Beasley Allen looking at cases linking baby powder and ovarian cancer

posted on:
December 19, 2013

author:
Staff

Johnson & Johnson knew its talcum products, such as Shower to Shower baby powder, could cause ovarian cancer but failed to warn consumers of this risk, and as a result, a woman’s longtime use of the products contributed to her developing the deadly disease, a South Dakota jury has found.

Deane Berg was diagnosed with ovarian cancer in 2006, after using Johnson & Johnson brand talcum-based products for hygiene purposes during a 30-year period. After she was diagnosed, three different doctors examined Deane’s cancerous tissue with a scanning electron microscope and found talc. The doctors concluded that the talc came from the baby powder Deane’ used on a regular basis.

Daniel Cramer, a medical doctor with Harvard University, was one of the three doctors who examined Deane’s cancerous tissue. He has studied the link between talc and cancer for 30 years and believes that talc is likely the cause for as many as 2,200 cases of ovarian cancer each year.

Talc is a mineral that contains various elements including magnesium, silicon and oxygen. It can also contain asbestos, a substance known to cause cancers in and around the lungs. Talc is often ground down into a fine powder, called talcum powder, and used to absorb moisture. It is widely used in cosmetic products such as baby powder and facial powder.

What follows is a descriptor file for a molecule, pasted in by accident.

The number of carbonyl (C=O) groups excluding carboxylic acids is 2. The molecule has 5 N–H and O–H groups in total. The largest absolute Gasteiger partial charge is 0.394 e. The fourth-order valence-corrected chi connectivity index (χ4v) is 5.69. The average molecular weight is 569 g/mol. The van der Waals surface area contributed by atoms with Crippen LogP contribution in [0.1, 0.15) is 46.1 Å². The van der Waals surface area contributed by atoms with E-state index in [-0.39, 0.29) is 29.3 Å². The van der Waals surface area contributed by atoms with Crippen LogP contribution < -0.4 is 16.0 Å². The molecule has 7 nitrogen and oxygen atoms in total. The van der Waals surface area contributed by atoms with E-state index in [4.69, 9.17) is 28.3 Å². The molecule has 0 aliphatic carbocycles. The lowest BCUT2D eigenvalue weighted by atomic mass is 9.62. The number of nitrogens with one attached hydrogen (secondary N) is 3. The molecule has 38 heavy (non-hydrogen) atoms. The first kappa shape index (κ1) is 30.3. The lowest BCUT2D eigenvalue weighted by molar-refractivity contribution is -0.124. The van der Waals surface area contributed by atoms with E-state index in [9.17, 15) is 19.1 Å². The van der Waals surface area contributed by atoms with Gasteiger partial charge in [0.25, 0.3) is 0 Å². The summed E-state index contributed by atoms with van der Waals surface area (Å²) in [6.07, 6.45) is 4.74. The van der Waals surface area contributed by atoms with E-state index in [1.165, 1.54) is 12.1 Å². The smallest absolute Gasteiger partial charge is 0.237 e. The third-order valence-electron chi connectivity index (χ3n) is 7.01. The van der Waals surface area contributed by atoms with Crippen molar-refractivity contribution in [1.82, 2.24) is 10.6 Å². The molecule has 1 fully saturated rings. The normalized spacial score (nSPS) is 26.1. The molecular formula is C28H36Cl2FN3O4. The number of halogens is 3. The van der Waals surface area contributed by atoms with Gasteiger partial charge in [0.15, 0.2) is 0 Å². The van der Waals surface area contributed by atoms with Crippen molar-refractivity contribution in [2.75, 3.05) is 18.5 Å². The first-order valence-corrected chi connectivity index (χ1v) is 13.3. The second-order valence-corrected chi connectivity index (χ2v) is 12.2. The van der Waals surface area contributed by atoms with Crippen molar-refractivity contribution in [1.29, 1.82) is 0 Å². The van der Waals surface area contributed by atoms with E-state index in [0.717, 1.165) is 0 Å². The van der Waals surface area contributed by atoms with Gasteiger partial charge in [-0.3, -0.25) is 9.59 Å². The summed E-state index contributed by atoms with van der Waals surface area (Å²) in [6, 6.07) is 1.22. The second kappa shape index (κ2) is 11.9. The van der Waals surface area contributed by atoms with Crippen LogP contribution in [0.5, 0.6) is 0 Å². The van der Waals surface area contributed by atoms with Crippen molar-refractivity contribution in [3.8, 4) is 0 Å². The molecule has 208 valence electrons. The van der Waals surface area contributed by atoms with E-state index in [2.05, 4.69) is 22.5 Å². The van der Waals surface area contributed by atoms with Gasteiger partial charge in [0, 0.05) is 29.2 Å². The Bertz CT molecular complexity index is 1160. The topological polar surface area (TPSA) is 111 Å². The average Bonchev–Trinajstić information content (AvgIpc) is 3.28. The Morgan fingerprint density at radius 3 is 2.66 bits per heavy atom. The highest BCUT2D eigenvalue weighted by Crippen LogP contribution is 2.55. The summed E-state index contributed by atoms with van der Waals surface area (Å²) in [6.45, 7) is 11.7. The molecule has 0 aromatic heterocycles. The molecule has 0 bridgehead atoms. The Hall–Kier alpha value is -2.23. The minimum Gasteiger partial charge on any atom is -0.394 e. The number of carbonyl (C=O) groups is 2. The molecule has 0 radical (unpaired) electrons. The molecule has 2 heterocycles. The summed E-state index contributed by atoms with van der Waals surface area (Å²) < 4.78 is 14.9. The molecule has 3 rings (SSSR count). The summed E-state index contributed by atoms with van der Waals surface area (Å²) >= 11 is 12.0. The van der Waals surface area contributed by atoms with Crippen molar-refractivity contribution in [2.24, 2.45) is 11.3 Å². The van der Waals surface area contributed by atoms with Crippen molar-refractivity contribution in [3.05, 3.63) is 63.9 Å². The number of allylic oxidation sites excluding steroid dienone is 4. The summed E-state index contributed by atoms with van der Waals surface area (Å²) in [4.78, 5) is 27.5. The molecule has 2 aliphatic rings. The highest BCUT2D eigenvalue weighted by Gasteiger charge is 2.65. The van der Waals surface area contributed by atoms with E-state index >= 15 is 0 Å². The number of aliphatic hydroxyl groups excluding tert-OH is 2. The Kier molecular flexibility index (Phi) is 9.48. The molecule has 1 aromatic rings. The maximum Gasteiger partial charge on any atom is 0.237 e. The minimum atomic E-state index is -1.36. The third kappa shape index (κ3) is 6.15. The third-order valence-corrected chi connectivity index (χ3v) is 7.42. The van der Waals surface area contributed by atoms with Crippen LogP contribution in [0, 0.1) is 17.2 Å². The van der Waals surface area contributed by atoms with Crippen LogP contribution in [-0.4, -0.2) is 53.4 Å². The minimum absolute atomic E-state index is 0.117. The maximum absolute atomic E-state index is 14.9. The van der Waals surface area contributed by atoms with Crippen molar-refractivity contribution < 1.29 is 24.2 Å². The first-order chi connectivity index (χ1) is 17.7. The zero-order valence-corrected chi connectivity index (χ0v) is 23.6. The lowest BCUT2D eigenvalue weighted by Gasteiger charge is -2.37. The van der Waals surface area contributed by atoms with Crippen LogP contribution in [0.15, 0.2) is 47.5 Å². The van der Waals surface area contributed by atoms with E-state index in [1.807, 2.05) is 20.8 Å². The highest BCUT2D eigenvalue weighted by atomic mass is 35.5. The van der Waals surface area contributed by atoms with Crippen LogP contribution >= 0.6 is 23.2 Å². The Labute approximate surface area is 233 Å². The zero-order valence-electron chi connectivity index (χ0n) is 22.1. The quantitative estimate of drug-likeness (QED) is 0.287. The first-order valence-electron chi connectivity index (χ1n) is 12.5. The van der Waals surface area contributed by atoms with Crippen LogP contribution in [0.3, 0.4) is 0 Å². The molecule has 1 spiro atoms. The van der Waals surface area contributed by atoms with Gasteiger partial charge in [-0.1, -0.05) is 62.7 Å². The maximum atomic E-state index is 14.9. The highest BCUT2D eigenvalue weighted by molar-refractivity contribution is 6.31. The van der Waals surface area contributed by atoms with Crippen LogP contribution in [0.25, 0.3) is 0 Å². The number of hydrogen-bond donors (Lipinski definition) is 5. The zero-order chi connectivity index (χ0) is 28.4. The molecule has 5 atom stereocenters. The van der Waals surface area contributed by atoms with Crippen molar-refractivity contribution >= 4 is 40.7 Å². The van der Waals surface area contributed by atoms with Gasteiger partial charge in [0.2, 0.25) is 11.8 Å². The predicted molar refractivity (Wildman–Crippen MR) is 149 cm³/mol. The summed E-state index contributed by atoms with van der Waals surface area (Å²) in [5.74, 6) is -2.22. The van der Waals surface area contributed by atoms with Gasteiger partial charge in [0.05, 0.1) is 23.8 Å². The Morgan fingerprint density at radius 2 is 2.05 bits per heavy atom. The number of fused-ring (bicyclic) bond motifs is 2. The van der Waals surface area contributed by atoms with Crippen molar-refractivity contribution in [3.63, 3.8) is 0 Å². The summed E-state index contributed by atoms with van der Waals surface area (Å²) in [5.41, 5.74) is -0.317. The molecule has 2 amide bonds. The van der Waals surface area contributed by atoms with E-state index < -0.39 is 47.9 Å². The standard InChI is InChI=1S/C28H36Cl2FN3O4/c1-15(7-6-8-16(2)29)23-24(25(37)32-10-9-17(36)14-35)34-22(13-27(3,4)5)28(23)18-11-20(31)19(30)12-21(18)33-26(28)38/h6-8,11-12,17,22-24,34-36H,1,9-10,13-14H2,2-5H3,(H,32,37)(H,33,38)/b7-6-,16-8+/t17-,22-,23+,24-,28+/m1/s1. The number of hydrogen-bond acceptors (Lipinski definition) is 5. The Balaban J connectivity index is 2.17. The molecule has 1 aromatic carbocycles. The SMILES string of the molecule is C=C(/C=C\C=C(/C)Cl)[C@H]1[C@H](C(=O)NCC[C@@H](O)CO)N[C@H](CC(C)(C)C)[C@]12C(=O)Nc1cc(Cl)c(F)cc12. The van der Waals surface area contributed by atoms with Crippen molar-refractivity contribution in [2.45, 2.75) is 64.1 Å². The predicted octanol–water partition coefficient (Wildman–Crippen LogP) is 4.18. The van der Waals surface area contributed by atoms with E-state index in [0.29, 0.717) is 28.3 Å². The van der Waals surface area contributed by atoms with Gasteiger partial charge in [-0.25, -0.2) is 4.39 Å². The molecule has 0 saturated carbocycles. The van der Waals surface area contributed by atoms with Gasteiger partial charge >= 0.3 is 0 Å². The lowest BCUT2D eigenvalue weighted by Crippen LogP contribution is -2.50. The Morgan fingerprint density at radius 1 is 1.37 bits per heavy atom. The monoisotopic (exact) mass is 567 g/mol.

Researchers have raised concerns about whether regular use of talcum powder in the genital area increases the risk of women developing ovarian cancer if the particles were to travel through the vagina, uterus and fallopian tubes to the ovaries. Even the American Cancer Society has cautioned about the potential risks.

The evidence was enough to convince the jury in Deane’s case that there was a link between baby powder and ovarian cancer. However, Johnson & Johnson escaped damages in the case. Deane’s attorneys called for the consumer health care giant to step up and add warnings to the labels of its talc-containing products, but Johnson & Johnson refused, saying it was unnecessary to alarm consumers.

Source: Law 360

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